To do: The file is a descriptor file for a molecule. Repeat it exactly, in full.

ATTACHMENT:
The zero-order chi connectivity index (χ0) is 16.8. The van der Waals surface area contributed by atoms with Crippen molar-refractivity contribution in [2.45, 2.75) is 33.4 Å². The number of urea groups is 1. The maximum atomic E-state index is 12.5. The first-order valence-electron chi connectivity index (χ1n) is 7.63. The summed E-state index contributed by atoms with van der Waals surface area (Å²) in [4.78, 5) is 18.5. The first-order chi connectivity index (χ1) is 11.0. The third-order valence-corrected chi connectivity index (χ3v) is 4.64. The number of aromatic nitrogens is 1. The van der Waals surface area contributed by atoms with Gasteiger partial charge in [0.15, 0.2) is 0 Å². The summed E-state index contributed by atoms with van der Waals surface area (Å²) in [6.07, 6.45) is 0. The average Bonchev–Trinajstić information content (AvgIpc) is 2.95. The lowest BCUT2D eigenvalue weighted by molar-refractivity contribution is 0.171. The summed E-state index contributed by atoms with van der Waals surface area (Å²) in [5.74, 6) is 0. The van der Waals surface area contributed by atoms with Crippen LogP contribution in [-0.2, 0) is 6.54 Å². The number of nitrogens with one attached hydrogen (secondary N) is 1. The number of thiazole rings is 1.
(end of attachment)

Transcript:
The zero-order chi connectivity index (χ0) is 16.8. The van der Waals surface area contributed by atoms with Crippen molar-refractivity contribution in [2.45, 2.75) is 33.4 Å². The number of urea groups is 1. The maximum atomic E-state index is 12.5. The first-order valence-electron chi connectivity index (χ1n) is 7.63. The summed E-state index contributed by atoms with van der Waals surface area (Å²) in [4.78, 5) is 18.5. The first-order chi connectivity index (χ1) is 11.0. The third-order valence-corrected chi connectivity index (χ3v) is 4.64. The number of aromatic nitrogens is 1. The van der Waals surface area contributed by atoms with Gasteiger partial charge in [0.15, 0.2) is 0 Å². The summed E-state index contributed by atoms with van der Waals surface area (Å²) in [6.07, 6.45) is 0. The average Bonchev–Trinajstić information content (AvgIpc) is 2.95. The lowest BCUT2D eigenvalue weighted by molar-refractivity contribution is 0.171. The summed E-state index contributed by atoms with van der Waals surface area (Å²) in [5.74, 6) is 0. The van der Waals surface area contributed by atoms with Crippen LogP contribution in [-0.2, 0) is 6.54 Å². The number of nitrogens with one attached hydrogen (secondary N) is 1. The number of thiazole rings is 1.